Monday, June 3, 2013

Corpus Christi- a day later

Due to ministry commitments I was unable to post anything yesterday, the day that Roman Catholics in the United States celebrated the Solemnity of Corpus Christi, or, in English, the Solemnity the Most Holy Body and Blood of Christ. More important than posting anything, I was able to participate in the worldwide Adoration of the Blessed Sacrament called for by Pope Francis, to assist at Mass, and to baptize the baby boy of a young couple of my acquaintance. Truth be told, I did consider just posting a large picture of a lovely monstrance, but decided not to.

I have been negligent of my attempted re-reading of Von Balthasar's theological aesthetics for awhile, but tonight I was able to pick it up again after finishing Robert Hugh Benson's novel Lord of the World, a book known to be liked and often cited by Pope Francis.

This is passage that I read when I first picked up Balthasar-
The Biblical experience of God in both the Old and the New Testaments is characterized as a whole by the fact that the essentially 'invisible' (Jn. 1:18) and 'unapproachable' (1 Tim 6:16) God enters the sphere of creaturely visibleness, not by means of intermediary beings, but in himself. He who is formless takes form in the world and in history, and can be encountered and experienced by the whole man in this form which he himself has chosen and put on. This structure of Biblical revelation should neither be sold short or overplayed. It could be sold short by the view that the God who reveals himself in creation and in salvation history is not really God himself, but, rather, that, as the Gnostics held, he remains in his higher world and deals with creation only through intermediary beings. And it could be overplayed by the view that all that God has instituted for our salvation, culminating in his Incarnation, is in the end only something preliminary which must finally be transcended by either a mystical or an eschatologico-celestial immediacy that would surpass and make superfluous the form of salvation, or, put concretely, the humanity of Jesus Christ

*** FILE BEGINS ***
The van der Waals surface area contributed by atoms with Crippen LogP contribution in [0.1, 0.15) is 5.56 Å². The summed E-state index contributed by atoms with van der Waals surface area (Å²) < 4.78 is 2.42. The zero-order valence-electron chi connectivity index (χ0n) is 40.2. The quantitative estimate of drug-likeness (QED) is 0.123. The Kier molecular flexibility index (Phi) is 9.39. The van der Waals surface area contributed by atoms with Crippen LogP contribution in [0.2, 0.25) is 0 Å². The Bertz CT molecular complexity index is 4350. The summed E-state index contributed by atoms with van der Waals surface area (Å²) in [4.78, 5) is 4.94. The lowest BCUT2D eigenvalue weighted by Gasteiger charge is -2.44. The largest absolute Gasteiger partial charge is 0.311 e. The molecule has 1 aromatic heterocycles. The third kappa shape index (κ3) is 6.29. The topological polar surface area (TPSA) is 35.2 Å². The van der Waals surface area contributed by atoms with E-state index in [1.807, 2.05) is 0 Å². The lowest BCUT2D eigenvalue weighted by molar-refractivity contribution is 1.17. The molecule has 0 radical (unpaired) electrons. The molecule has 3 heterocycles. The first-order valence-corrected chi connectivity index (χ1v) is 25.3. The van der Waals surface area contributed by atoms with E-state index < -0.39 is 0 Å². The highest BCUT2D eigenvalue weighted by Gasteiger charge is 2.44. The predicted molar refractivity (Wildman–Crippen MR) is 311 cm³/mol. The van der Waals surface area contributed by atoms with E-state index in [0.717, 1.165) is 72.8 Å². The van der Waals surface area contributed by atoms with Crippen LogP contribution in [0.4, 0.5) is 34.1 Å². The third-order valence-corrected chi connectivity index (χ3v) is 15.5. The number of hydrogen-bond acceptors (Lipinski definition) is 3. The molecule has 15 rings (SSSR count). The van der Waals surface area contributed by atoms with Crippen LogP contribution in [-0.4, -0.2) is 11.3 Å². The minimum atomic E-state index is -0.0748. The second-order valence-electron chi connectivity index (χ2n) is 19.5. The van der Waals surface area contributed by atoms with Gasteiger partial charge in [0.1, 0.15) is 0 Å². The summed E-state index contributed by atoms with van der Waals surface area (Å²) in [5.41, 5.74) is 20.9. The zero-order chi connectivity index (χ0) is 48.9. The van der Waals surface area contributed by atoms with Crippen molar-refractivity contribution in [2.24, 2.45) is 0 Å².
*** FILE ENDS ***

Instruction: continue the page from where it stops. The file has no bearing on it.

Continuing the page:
The Incarnation is a necessary precondition for the Eucharist and, hence, the Church. Christ's Real Presence in the consecrated bread and wine can also be sold short and overplayed. It can be sold short by attempting to turn it into a magic trick, wherein the physical structure of the elements are changed by a spell cast by the priest. I am amazed at the number of people who hold this view, even in a very explicit way. It can be overplayed in way similar to that described by Balthasar with regards to Christ's Incarnation: by insisting on the need to apprehend it by means of a mystical immediacy (the fact that it is a sacrament indicates it is a mediation, or, in more traditional sacramental terms, "an efficacious sign") that, as those who take the magic trick approach try to do, seeks to eliminate the need for faith, which is often an attempt to evade the uncomfortable truth that the evidence for what we believe is the lives of those who partake of it with faith, which leads us to see that, in the end, the Church, the mystical Body of Christ, His spotless Bride, only consists of the saints, redeemed by Jesus Christ and justified by their faith in Him.

During Vespers, which brought our day of Adoration to a close, I was struck by this verse of the lovely hymn Pange Lingua: The Word as Flesh makes true bread into flesh by a word/and the wine becomes the Blood of Christ/And if sense is deficient to strengthen a sincere heart/Faith alone suffices.

Blessed Pope John XXIII, who passed into eternity 50 years ago today, pray for us!

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